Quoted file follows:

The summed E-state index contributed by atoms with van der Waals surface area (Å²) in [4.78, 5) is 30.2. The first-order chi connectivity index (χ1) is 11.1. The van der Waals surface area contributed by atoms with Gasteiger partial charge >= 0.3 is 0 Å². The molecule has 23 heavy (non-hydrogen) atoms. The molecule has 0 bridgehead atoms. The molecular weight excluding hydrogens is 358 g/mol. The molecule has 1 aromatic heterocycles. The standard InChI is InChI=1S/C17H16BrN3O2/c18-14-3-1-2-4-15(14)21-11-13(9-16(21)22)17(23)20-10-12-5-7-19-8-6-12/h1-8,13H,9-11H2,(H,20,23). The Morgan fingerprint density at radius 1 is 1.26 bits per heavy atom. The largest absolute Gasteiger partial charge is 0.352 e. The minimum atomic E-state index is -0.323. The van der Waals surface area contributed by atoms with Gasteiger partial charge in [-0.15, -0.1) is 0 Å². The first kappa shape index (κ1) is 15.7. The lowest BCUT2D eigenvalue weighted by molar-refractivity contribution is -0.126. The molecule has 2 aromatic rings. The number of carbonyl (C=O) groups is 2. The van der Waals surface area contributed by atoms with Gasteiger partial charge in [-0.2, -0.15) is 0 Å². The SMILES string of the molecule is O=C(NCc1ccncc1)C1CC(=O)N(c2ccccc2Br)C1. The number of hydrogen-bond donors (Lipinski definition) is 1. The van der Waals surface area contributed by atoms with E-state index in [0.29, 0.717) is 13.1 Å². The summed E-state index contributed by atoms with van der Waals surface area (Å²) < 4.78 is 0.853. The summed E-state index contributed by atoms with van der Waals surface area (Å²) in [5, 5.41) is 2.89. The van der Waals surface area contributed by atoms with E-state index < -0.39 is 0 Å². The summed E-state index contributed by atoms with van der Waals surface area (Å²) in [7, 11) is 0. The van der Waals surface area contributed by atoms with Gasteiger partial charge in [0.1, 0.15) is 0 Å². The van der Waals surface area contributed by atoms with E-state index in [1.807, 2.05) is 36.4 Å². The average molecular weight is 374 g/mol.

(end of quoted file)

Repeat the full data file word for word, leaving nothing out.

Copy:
The summed E-state index contributed by atoms with van der Waals surface area (Å²) in [4.78, 5) is 30.2. The first-order chi connectivity index (χ1) is 11.1. The van der Waals surface area contributed by atoms with Gasteiger partial charge >= 0.3 is 0 Å². The molecule has 23 heavy (non-hydrogen) atoms. The molecule has 0 bridgehead atoms. The molecular weight excluding hydrogens is 358 g/mol. The molecule has 1 aromatic heterocycles. The standard InChI is InChI=1S/C17H16BrN3O2/c18-14-3-1-2-4-15(14)21-11-13(9-16(21)22)17(23)20-10-12-5-7-19-8-6-12/h1-8,13H,9-11H2,(H,20,23). The Morgan fingerprint density at radius 1 is 1.26 bits per heavy atom. The largest absolute Gasteiger partial charge is 0.352 e. The minimum atomic E-state index is -0.323. The van der Waals surface area contributed by atoms with Gasteiger partial charge in [-0.15, -0.1) is 0 Å². The first kappa shape index (κ1) is 15.7. The lowest BCUT2D eigenvalue weighted by molar-refractivity contribution is -0.126. The molecule has 2 aromatic rings. The number of carbonyl (C=O) groups is 2. The van der Waals surface area contributed by atoms with Gasteiger partial charge in [-0.2, -0.15) is 0 Å². The SMILES string of the molecule is O=C(NCc1ccncc1)C1CC(=O)N(c2ccccc2Br)C1. The number of hydrogen-bond donors (Lipinski definition) is 1. The van der Waals surface area contributed by atoms with E-state index in [0.29, 0.717) is 13.1 Å². The summed E-state index contributed by atoms with van der Waals surface area (Å²) < 4.78 is 0.853. The summed E-state index contributed by atoms with van der Waals surface area (Å²) in [5, 5.41) is 2.89. The van der Waals surface area contributed by atoms with E-state index < -0.39 is 0 Å². The summed E-state index contributed by atoms with van der Waals surface area (Å²) in [7, 11) is 0. The van der Waals surface area contributed by atoms with Gasteiger partial charge in [0.1, 0.15) is 0 Å². The van der Waals surface area contributed by atoms with E-state index in [1.807, 2.05) is 36.4 Å². The average molecular weight is 374 g/mol.